One of the things that I’ve discovered through this journey is that people have different ways of dealing with life and death circumstances. When I wasn’t allowed to work anymore, I discovered a whole new voice that I didn’t know I had.
When I was on medical leave and had turned off my academic brain, I used creative writing to discover my voice, my own way of expressing what it was like to go through this journey. I went into heart failure the summer before I started my PhD. But even through heart failure, I finished my PhD and did a post-doctoral fellowship at Harvard. I created a blog called Heart Failure to Harvard to say that you can still achieve and bring these things together.
For my husband, Nick, being someone who is visually creative, filming our experiences was a way for him to make sense of what was happening, but also for us to communicate what was happening with each other. Through this film we are able to convey an important message not just about living through a transplant, but what life is like living with a heart transplant. As our journey kept going, it has become a unique and powerful story about hope and resilience.
You are a co-founder of the HeartLife Foundation—Canada’s only national patient-led heart failure organization. What is the work of the foundation?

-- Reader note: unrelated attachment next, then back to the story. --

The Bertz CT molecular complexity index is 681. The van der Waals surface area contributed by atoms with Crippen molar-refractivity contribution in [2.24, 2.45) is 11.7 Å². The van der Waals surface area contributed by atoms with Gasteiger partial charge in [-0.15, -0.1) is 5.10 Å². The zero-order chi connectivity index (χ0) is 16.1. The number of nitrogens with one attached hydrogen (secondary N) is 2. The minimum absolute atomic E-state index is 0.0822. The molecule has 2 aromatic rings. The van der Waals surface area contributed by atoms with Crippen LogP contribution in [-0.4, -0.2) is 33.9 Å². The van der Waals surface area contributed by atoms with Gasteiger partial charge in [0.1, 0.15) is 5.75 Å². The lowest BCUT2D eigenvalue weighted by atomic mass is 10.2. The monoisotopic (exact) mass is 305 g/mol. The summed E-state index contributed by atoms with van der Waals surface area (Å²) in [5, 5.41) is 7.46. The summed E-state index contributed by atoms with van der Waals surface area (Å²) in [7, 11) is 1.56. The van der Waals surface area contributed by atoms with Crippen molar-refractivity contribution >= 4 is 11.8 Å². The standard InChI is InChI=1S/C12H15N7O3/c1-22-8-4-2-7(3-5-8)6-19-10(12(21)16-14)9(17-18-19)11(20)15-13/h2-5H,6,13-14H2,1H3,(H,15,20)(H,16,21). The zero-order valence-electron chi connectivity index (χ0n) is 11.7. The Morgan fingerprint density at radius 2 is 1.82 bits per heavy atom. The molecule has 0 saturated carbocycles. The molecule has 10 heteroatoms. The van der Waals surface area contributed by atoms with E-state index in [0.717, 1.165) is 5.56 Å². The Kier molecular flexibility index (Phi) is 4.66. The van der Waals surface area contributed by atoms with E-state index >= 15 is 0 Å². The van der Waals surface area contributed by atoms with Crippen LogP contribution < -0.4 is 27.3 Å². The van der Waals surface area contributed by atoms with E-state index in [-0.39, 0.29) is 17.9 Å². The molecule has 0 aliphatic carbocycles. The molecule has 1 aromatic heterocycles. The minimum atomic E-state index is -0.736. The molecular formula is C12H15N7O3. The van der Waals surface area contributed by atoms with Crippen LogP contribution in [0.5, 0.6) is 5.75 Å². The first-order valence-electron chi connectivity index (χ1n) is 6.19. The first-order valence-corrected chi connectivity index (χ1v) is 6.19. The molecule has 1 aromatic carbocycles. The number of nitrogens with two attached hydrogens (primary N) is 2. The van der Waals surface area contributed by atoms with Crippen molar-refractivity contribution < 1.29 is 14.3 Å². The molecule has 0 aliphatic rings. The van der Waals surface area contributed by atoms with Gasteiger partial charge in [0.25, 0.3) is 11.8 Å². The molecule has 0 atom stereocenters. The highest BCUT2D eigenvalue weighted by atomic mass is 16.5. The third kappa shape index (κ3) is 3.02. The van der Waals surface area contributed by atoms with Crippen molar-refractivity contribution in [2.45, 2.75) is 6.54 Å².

The core work of the foundation is to connect people living with heart failure and their families and caregivers.
One of our primary goals is to engage and educate people living with heart failure, the general public, and medical professionals, on what heart failure is and how one can live with this condition.
We engage with different audiences, such as the Canadian Cardiovascular Society, the Canadian Heart Failure Society, and pharmacy and nursing organizations. We are close partners with the Heart and Stroke Foundation of Canada and are connected with the Global Heart Hub—a global network of patient organizations that engages in international advocacy work.
HeartLife’s work is to raise awareness and change the experience of care for people living with this condition—no matter where they are in Canada. It shouldn’t matter where you live or who you are, you should be able to have the best care possible. And because I did have the best care, I strongly believe that is the reason why I’m still here. I want to make sure that kind of care is accessible to all.
How did you come to be a co-founder of HeartLife Foundation Canada?
How I became a co-founder is an interesting story. I connected with the Heart and Stroke Foundation of Canada and attended the first-ever national roundtable on heart failure.
When I arrived at the round table, the room was full of medical professionals and only two people with lived experience of the condition were in attendance: myself and Marc Bains. We looked at each other and asked, Why are we the only two patients at the table? We knew we had to do something.
Marc had been invited to the meeting by our mutual physician, Dr. Sean Virani, who is a part of UBC Faculty of Medicine and the program director of the Heart Centre at St. Paul’s Hospital. Among the three of us, we established the HeartLife Foundation. And that’s where it started, as a way to have our voices heard.